Wednesday, December 9, 2015

Remembrance Day 2015

Every year around November 19th, Gettysburg celebrates Remembrance Day. Abraham Lincoln dedicated the Gettysburg National Cemetery on November 19, 1863 with the Gettysburg Address; this date is technically called Dedication Day and the Gettysburg Address is read on that day. The Saturday of that week is Remembrance Day to honor the soldiers who died during the Civil War; this has occurred since 1863. The modern celebration weekend includes a parade, vendors and several balls.

This year I stayed in Gettysburg for the whole weekend at the Brick House Inn on Baltimore Street, right on the parade route. The Brick House consists of two houses actually. One built in the 1890s and another built in the 1830s and was there during the Battle of Gettysburg.

Civil War House

Our room was in the Civil War house; unfortunately, the inside of the house has been completely redone for bedrooms so very little of the original interior still exists. But our room was really nice and looked out over Baltimore St.

My husband came out for the event so this was nice for the two of us. He flew into BWI, so we didn't get to Gettysburg until around 4:00. He had never been to Gettysburg so I tried to introduce him to the various things I like about the town; the Inn was a good start. By the time we got checked in and settled in we were both starving. Getting into any of the main dining rooms was impossible at this late stage but we walked down to the Dobbin House and ate in the tavern.

We originally had not made any plans for Friday night; however, before the weekend I was able to get tickets for Joy Melcher's Remembrance Day Ball on Friday night. My husband only dresses out for the balls. This ball is held at the Eisenhower Hotel a bit out of town in a modern ballroom. The band was Beck's Philadelphia Brigade Band. It was the same band that played with the Chester County Choral Society at their CW 150th event. The only problem I find with Joy's balls is the way the dance master calls the dances. We are shown the dance, we are walked through the dance and then finally we get to dance; the majority of the time is getting to the dance rather than dancing.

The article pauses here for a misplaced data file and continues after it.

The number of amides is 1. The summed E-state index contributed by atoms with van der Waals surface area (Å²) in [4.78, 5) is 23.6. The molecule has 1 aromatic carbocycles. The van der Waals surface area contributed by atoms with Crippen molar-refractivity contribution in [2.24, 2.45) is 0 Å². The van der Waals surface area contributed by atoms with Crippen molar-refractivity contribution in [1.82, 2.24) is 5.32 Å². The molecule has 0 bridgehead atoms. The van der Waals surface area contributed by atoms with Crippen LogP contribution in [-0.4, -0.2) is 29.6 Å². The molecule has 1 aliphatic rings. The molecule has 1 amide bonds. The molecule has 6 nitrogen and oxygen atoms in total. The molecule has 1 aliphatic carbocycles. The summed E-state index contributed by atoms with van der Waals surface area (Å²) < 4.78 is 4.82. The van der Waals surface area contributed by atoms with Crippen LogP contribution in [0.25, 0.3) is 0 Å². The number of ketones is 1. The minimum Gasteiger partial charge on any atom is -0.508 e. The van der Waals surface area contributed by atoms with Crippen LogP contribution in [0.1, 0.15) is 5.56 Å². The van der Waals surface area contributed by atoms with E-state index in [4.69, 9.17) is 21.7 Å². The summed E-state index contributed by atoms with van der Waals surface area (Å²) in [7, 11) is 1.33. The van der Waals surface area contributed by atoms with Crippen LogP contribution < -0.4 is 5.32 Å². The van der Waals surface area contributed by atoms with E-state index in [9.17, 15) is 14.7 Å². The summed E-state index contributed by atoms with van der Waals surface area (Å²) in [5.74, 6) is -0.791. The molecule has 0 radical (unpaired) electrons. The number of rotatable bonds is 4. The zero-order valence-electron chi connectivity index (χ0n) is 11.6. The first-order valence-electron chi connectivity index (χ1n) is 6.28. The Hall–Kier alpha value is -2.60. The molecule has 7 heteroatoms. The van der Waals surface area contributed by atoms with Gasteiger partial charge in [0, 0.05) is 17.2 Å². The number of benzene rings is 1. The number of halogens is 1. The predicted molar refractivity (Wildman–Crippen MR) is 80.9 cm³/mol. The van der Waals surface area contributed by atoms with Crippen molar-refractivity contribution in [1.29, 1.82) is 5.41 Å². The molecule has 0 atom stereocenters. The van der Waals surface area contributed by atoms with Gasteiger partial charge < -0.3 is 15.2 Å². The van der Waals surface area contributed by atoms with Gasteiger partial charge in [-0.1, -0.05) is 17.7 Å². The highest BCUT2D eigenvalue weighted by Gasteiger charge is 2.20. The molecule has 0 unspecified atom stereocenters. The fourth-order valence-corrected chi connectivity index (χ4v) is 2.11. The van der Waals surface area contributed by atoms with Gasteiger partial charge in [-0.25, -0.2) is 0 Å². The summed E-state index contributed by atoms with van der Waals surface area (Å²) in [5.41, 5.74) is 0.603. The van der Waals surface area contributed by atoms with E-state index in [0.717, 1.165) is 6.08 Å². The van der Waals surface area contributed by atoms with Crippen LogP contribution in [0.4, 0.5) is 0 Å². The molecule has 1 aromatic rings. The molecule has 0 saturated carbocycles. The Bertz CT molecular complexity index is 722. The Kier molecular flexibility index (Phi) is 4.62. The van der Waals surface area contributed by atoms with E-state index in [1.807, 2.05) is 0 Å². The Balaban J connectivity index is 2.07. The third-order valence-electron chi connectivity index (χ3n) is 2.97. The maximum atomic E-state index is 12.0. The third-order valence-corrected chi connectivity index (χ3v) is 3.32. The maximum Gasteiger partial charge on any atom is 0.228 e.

Saturday was a  beautiful day. A bit chilly but not bone chilly cold as other years.I wore my very first conference dress and the paletot I bought from a friend and was plenty warm enough.

The breakfast at the Inn is amazing. It includes a dessert as well. Once breakfast was over we headed out to see the town and of course shop. My husband bought me some wonderful earrings.

As usual there were Confederate musicians playing on the square. These guys are really good.

We headed back to the Inn to secure seats on the porch for the parade. Along the way we met friends and invited them to join us at the Inn along with others also staying at the Brick House.

The Inn is a wonderful vantage point to watch the parade.

Additional parade photos can be seen here.

After the parade some of the us took a "pretty on the porch" photo.

Saturday night we attended the Remembrance Day Ball at the Lutheran Seminary Refectory.